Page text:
George Edwin Fahey

George Edwin FAHEY George Edwin Fahey died Sunday, March 27 at his home in Anacortes. Son of Helen deGraaf Fahey and Timothy Philip Fahey, George was born in 1910 at the Seattle house his grandfather built (John deGraaf). As a teenager, George shipped out as a Merchant Marine to China, Japan, the Philippines, and through the Panama Canal. At 19, he purchased property on Cypress Island at a county tax auction. George studied English at the University of Washington where he met Natus Collins (known as Johnny). Both pursued graduate work at the UW School of Social Work. Wed in 1937, they moved to St. Louis, where both had jobs in social work. Returning in 1939, they spent a year on Cypress before settling in Seattle. Son, Stephen, was born in 1940, Nicholas in '43, and Timothy in '44. Timothy died in 1948. Starting as a parole officer, George became Chief Parole Officer for the State of Washington. After his father's death in 1945, he and brother, Philip, took over Fahey-Brockman, the family's men's clothing business - with stores in Seattle, Portland, Denver, and Salt Lake City.They sold the business in 1967. George continued civic work, including terms on the Seattle Park Board (served as president), Seattle Juvenile Court, and Seattle School District (levy chairman). He served as the president of the Seattle Audubon Society, 1931-1933, and remained a member. In the early 1960s, George was asked by United Parcel Service founder Jim Casey to set up the Casey Family Program for foster children. He was a board member into his eighties, working to expand into numerous states and driving recruitment of people of color to the board and staff. Johnny and George retired to a ranch outside Cle Elum. In 2002, they moved to Rosario Assisted Living in Anacortes. Johnny died that year after sixty-five years of marriage. The family spent as much time as possible on Cypress Island, their "old home place." George was instrumental in efforts to stop development on Cypress and ultimately designate 4,800 acres on the island as a DNR conservation area and natural area preserve. In 2009, the family's 100 acres was protected under a permanent conservation easement. George celebrated his 100th birthday in December with friends and family. George is survived by son, Nicholas of Anacortes; grandson, Joseph and wife, Dominique Vaugeois of Séby, France; granddaughter, Anna and husband, Gustav Moore of Seattle; three great-grandchildren, Gabriel, Audrey, and Isaac; and by beloved sister, Florence's and brother, Phil's children, grandchildren and great-grandchildren. No service, per George's wishes. Memorial donations to your favorite environmental organization. Your thoughts and memories to Anna or Nick. Arrangements are in the care of Evans Funeral Chapel and Crematory, Inc., Anacortes, WA and the San Juan Islands. To share memories of George, please sign the online guest register at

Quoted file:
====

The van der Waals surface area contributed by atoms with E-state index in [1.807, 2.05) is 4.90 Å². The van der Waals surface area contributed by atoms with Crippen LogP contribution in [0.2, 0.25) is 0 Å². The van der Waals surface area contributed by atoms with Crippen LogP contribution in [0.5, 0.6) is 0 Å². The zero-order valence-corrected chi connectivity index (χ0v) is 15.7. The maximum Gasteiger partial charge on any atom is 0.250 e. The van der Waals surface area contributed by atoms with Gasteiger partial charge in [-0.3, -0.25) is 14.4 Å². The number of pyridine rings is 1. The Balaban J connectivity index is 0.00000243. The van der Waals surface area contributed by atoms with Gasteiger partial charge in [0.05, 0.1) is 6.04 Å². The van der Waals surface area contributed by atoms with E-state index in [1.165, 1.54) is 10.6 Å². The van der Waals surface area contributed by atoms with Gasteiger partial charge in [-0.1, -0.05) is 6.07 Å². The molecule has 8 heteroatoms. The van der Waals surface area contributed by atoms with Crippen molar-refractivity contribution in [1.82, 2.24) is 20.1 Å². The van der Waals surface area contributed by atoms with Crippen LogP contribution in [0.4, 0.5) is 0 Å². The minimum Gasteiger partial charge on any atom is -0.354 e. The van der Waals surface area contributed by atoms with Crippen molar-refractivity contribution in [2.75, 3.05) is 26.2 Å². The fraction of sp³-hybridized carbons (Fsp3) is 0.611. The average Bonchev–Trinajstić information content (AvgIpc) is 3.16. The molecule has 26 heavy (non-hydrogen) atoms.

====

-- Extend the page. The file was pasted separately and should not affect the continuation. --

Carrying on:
Published in The Seattle Times on Apr. 5, 2011